Lillian Shirley, MPH, MPA, is director of the Multnomah County Health Department in Oregon and recently began her term as president of the National Association of County and City Health Officials. She is known as a leader and innovator at both the county and state level who helps collaborate with community partners to address health. We asked her about her work, the challenges and opportunities facing public health and her goals for the year ahead.
Why did you choose to work in the field of public health?
While working as a labor and delivery nurse, I was asked to assist the Public Health Communicable disease program with communication and support for the Southeast Asian refugee community. They asked me because prior to going to nursing school, I worked in a non-profit providing medical relief to these countries. I was hooked immediately on the practice of public health. The compelling mission, the quality of commitment of all the people working in public health, the interdisciplinary nature of the workforce, and the connection to community, are all factors that still contribute to my allegiance and loyalty to the field of public health.
Congratulations on the start of your recent term as president of NACCHO. How do you hope to impact the work of local public health in the coming year?
The passage of the Affordable Care Act is a landmark achievement in health policy. One of my top priorities is to increase the visibility of the role of public health that is embedded in the ACA with our policy-makers in Washington, D.C. On the other hand, I hope to work with local public health practitioners in navigating what this landmark legislation means for us and articulating how it is that public health work and the National Prevention Strategy are key to achieving the overall goals of the ACA.
You have said that in this tough economic climate, when faced with declining resources and acknowledging such a decline may be a long-term challenge, that focusing on prevention is key. How can health departments focus on prevention while facing cutbacks?
It is a time when we have to revisit our assumptions about the ‘how’ of accomplishing our mission. If we keep our focus on our goals and the outcomes we want for our community rather than the activities we are performing, it can open us up to identifying the upstream prevention strategies that we need to implement in our delivery of care. Each local public health department needs to analyze their own organizational models and services, however, we have the tools of the Accreditation Standards and the National Prevention Strategy and the Priority Areas for Improvement in Quality in Public Health to guide us and provide a framework for doing system change work.
You have been praised for protecting the core obligations of a public health agency. Can you share how that was possible, discussing the importance of adhering to the public health department’s “mission” of tackling the root causes of poor health?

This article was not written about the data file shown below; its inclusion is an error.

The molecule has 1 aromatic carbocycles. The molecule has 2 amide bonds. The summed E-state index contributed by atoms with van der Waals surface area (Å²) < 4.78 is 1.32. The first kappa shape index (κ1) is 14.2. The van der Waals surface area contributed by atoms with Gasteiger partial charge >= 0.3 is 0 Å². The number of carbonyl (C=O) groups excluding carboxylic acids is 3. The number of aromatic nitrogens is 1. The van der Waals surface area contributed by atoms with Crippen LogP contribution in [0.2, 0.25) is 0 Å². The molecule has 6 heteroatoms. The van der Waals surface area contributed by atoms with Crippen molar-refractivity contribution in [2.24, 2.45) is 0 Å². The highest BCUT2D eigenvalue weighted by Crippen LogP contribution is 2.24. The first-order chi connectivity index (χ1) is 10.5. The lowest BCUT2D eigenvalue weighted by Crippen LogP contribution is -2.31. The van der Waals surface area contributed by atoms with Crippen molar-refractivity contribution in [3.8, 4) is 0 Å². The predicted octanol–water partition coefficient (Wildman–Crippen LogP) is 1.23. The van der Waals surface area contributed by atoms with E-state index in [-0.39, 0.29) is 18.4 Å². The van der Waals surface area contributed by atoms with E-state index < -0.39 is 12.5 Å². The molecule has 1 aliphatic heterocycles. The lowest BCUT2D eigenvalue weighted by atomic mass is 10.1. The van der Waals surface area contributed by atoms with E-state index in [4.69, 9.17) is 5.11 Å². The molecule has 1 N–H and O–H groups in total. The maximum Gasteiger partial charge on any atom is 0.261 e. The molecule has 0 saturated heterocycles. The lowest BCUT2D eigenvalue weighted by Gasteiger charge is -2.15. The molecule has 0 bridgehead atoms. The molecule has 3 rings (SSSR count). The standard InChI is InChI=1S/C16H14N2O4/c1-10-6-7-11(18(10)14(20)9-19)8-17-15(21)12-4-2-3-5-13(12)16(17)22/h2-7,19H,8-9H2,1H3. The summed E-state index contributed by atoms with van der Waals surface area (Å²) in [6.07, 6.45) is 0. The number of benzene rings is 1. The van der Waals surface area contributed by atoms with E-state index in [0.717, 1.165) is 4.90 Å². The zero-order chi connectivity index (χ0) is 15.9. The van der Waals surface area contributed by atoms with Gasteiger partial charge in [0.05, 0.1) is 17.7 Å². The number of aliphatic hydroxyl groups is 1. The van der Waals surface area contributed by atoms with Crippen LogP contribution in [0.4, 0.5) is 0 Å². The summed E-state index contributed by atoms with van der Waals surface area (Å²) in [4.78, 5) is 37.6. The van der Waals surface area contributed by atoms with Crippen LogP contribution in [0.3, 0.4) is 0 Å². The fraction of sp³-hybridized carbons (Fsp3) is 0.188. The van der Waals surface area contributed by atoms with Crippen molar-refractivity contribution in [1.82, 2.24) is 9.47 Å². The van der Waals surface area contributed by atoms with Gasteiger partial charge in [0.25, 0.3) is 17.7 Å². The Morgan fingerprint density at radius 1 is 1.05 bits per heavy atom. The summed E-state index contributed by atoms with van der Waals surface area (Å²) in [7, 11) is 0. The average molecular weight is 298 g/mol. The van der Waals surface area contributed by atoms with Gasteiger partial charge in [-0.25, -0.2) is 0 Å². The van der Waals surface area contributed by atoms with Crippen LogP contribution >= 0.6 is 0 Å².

Again here it is imperative for us to keep our focus on what we are trying to achieve. What is the end result of all our activities in our agencies? Each sector of the governmental public health system, federal, state and local, really has a covenant of sorts with the community to protect, assure and promote health. While there are many important public health interventions and prevention measures being carried out by our partners, we need to discern which role is appropriate for us and where we can have the most impact. For example, there are many programs and ideas we can bring to bear to address the greatest threats to health in our community, but we are the sector that can make use of regulatory tools around tobacco use, menu labeling, and food safety to protect our community and foster healthy outcomes. In clinical care, we can point out the barriers that lead to disparities in outcomes and identify the upstream causes that partners in our community need to address, whether they are the medical care system, the planning bureaus or our non-profit agency partners.
Do you feel it is still a challenge for the public health community to make the case for the health impacts of climate change? Should we be doing more in this arena?
It is a challenge and for many different reasons. One of the most significant is resource commitment to the issue. However, one way we can do more within our current public health practice is to describe our work in a more systematic frame. Across this nation, public health agencies have been on the front lines of severe weather events. These take the form of responding to emergencies like the tornado in Joplin, Mo., the floods in the Midwest and South, the heat emergencies and drought in other parts of the country, among others. California is now doing surveillance for Dengue Fever. We can provide a public health frame around protection and health promotion that identifies the consequences of these events without being trapped in ideological debates.
You are a long-time member of APHA. How is this membership valuable to you as a public health leader?
Absolutely. APHA, in its many dimensions, allows the public health community to come together from academic, practice and affiliate settings to share information, and debate the great issues before us in an environment where I can count on the values and principles that underlie these conversations. My own participation has evolved and changed from my years as a public health student, a public health nurse, a new manager and on the executive level, but at each stage in my own career, APHA has provided a place for me to grow my own understanding of the role public health must play in achieving “Healthy People in Healthy Communities.”
Video courtesy Robert Wood Johnson Foundation